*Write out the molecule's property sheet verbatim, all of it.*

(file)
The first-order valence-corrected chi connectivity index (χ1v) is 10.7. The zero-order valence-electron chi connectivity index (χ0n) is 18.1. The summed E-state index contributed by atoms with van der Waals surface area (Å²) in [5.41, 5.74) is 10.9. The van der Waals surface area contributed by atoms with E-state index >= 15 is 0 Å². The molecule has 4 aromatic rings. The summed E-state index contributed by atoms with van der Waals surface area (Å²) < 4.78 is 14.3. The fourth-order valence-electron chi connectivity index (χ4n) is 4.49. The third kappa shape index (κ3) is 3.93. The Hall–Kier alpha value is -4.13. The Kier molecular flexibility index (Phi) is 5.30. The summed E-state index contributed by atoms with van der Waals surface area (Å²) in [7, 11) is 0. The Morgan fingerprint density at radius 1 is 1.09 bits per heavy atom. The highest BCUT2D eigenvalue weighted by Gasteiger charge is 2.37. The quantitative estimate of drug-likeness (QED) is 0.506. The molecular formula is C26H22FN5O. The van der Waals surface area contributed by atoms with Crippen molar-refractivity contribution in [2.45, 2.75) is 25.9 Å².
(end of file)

The first-order valence-corrected chi connectivity index (χ1v) is 10.7. The zero-order valence-electron chi connectivity index (χ0n) is 18.1. The summed E-state index contributed by atoms with van der Waals surface area (Å²) in [5.41, 5.74) is 10.9. The van der Waals surface area contributed by atoms with E-state index >= 15 is 0 Å². The molecule has 4 aromatic rings. The summed E-state index contributed by atoms with van der Waals surface area (Å²) < 4.78 is 14.3. The fourth-order valence-electron chi connectivity index (χ4n) is 4.49. The third kappa shape index (κ3) is 3.93. The Hall–Kier alpha value is -4.13. The Kier molecular flexibility index (Phi) is 5.30. The summed E-state index contributed by atoms with van der Waals surface area (Å²) in [7, 11) is 0. The Morgan fingerprint density at radius 1 is 1.09 bits per heavy atom. The highest BCUT2D eigenvalue weighted by Gasteiger charge is 2.37. The quantitative estimate of drug-likeness (QED) is 0.506. The molecular formula is C26H22FN5O. The van der Waals surface area contributed by atoms with Crippen molar-refractivity contribution in [2.45, 2.75) is 25.9 Å².